The sun is shining and it is time to start a new project, methinks. Well, there are only six or seven on the go at the moment.
A recent article in the Daily Telegraph by Lady Antonia Fraser reminded me of that old and valued friend, Our Island Story by H. E. Marshall, and the excitement of learning history as a story. Of course, as Lady Antonia, points out, many of our attitudes to what is important have changed or, actually, expanded. (Her own book on women in the seventeenth century is absolutely excellent and would not have been written at the time Henrietta Marshall’s volumes were produced.)
At the same time we have all been hearing of the hoo-hah about the Trafalgar re-enactment that eschews the words French, British and Spanish, and, for all one knows, the name Nelson as well, in favour of Red team and Blue team.
In no other country would this happen. Pace the egregious Adam Nicolson, talking of Trafalgar, its importance and the simple fact of who won it, is not “triumphalism”. It is simple knowledge of history, without which no civilized human being can truly exist.
The idea that somehow Europe can be united is usually advanced by people who really do not know very much about the Continent and, above all, its history. The idea that its countries can live in peace with each other is, as it happens, compatible with a knowledge of history, which is a tale of agreements and treaties as well as of battles and, even more interestingly, of economic and social developments that spread across borders.
No other country, I maintain, knows so little of her own history. This is not a particularly new development. I shall depart from my usual habit and write a little more personally.
I was fourteen when we arrived in this country and I went to school here. I had studied history in other countries and was stunned by the inadequacy of what passed for history in an extremely good grammar school that I went to. It was not the teacher’s fault, who was knowledgeable and enthusiastic. The syllabus was bizarre. We went up to the end of the eighteenth century in one year and started in 1815 the following. The French Revolution and its aftermath were simply not studied and the development of the modern world, whose story just sort of petered out, remained incomprehensible.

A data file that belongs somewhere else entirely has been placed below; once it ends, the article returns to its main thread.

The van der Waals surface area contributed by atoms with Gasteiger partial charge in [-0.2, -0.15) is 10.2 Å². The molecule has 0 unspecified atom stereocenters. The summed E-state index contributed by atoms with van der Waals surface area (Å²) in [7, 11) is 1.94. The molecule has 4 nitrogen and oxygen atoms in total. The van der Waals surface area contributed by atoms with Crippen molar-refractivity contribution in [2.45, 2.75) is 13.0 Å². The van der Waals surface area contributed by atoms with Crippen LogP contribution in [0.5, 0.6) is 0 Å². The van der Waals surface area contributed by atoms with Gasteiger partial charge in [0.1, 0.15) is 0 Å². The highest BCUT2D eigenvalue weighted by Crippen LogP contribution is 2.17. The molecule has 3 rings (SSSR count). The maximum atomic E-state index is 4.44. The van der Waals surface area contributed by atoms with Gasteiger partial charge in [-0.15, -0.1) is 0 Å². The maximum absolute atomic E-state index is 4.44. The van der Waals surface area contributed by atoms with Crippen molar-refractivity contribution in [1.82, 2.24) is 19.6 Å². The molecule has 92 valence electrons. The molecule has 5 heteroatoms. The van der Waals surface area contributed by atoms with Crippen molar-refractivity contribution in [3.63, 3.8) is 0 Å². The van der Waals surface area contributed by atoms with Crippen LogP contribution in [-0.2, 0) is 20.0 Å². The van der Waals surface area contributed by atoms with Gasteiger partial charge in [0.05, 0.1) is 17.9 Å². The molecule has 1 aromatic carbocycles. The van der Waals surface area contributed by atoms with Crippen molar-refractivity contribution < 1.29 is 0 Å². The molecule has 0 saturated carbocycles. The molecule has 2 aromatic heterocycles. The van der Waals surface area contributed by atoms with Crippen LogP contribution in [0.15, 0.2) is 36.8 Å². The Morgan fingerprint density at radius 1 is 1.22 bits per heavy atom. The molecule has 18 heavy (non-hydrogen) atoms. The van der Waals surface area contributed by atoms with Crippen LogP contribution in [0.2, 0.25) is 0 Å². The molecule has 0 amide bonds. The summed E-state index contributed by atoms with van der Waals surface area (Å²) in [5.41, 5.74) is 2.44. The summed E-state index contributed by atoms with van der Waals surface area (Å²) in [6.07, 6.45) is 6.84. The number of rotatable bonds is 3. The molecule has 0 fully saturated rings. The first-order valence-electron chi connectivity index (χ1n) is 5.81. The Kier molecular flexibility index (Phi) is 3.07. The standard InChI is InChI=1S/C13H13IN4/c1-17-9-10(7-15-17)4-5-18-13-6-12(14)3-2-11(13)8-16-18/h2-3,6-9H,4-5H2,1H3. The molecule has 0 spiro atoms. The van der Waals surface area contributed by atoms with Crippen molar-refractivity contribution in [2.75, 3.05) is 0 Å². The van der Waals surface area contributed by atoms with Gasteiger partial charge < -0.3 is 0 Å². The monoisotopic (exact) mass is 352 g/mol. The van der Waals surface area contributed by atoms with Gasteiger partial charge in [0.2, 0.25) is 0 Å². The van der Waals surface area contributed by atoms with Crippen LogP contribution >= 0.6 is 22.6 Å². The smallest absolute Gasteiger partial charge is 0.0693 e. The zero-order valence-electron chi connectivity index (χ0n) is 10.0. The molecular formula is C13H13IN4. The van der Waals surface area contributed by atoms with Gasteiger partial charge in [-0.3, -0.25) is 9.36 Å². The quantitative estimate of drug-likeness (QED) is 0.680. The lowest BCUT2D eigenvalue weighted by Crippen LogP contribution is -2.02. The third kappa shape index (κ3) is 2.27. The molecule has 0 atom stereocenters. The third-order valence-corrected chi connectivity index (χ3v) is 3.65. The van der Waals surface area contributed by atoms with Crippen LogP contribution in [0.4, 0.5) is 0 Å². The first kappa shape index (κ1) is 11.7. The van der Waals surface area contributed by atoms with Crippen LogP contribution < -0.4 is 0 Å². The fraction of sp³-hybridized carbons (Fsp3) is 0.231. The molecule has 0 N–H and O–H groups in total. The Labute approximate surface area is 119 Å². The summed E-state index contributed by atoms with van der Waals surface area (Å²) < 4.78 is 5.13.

But, at least, we learned dates and events. We could piece the story together. This no longer happens. A young colleague in my other life (a.k.a day job) said to me recently that she had found history boring because it had made no sense.
She had been taught a course in the Industrial Revolution, another one in social welfare and something else that she had forgotten. None of it had made any sense, none of it could be put together into a coherent picture.
So, I come to my new project, still in its infancy. I am thinking of opening a private educational establishment, dedicated entirely to the teaching of British history, with additional courses on European, American and World history as and when these impinge. I think I could make a great deal of money even if I charge the absolute minimum amount, so that anyone could afford it. Any takers?